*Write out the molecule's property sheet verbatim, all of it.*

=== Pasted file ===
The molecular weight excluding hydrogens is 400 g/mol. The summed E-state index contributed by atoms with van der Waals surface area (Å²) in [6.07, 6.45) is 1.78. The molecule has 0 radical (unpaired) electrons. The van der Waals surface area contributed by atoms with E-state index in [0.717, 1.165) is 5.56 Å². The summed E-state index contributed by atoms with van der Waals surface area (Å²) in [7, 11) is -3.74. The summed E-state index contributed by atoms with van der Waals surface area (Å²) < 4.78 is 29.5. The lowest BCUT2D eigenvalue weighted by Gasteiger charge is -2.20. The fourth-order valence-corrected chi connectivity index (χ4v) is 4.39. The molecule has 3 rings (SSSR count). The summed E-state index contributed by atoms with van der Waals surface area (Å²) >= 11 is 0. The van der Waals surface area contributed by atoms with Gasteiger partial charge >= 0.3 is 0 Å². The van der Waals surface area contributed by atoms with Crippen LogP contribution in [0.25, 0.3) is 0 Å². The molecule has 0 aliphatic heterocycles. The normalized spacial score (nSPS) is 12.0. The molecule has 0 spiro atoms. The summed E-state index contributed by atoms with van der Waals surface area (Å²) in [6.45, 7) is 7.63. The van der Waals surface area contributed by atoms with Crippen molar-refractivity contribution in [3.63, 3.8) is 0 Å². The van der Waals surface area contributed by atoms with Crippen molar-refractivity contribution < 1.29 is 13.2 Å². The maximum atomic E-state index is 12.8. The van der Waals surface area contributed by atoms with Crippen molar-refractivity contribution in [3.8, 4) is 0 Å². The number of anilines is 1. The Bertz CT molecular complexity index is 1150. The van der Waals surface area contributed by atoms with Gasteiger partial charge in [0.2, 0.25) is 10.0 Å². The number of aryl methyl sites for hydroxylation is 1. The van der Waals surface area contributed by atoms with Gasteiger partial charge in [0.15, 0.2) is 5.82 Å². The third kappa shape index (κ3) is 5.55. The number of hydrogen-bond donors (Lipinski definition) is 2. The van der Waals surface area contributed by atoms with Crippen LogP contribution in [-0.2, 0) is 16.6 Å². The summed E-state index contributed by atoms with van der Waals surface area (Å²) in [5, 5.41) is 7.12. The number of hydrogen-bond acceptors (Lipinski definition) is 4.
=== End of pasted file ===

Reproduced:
The molecular weight excluding hydrogens is 400 g/mol. The summed E-state index contributed by atoms with van der Waals surface area (Å²) in [6.07, 6.45) is 1.78. The molecule has 0 radical (unpaired) electrons. The van der Waals surface area contributed by atoms with E-state index in [0.717, 1.165) is 5.56 Å². The summed E-state index contributed by atoms with van der Waals surface area (Å²) in [7, 11) is -3.74. The summed E-state index contributed by atoms with van der Waals surface area (Å²) < 4.78 is 29.5. The lowest BCUT2D eigenvalue weighted by Gasteiger charge is -2.20. The fourth-order valence-corrected chi connectivity index (χ4v) is 4.39. The molecule has 3 rings (SSSR count). The summed E-state index contributed by atoms with van der Waals surface area (Å²) >= 11 is 0. The van der Waals surface area contributed by atoms with Gasteiger partial charge >= 0.3 is 0 Å². The van der Waals surface area contributed by atoms with Crippen LogP contribution in [0.25, 0.3) is 0 Å². The molecule has 0 aliphatic heterocycles. The normalized spacial score (nSPS) is 12.0. The molecule has 0 spiro atoms. The summed E-state index contributed by atoms with van der Waals surface area (Å²) in [6.45, 7) is 7.63. The van der Waals surface area contributed by atoms with Crippen molar-refractivity contribution in [3.63, 3.8) is 0 Å². The van der Waals surface area contributed by atoms with Crippen molar-refractivity contribution < 1.29 is 13.2 Å². The maximum atomic E-state index is 12.8. The van der Waals surface area contributed by atoms with Crippen molar-refractivity contribution in [3.8, 4) is 0 Å². The number of anilines is 1. The Bertz CT molecular complexity index is 1150. The van der Waals surface area contributed by atoms with Gasteiger partial charge in [0.2, 0.25) is 10.0 Å². The number of aryl methyl sites for hydroxylation is 1. The van der Waals surface area contributed by atoms with Gasteiger partial charge in [0.15, 0.2) is 5.82 Å². The third kappa shape index (κ3) is 5.55. The number of hydrogen-bond donors (Lipinski definition) is 2. The van der Waals surface area contributed by atoms with Crippen LogP contribution in [-0.2, 0) is 16.6 Å². The summed E-state index contributed by atoms with van der Waals surface area (Å²) in [5, 5.41) is 7.12. The number of hydrogen-bond acceptors (Lipinski definition) is 4.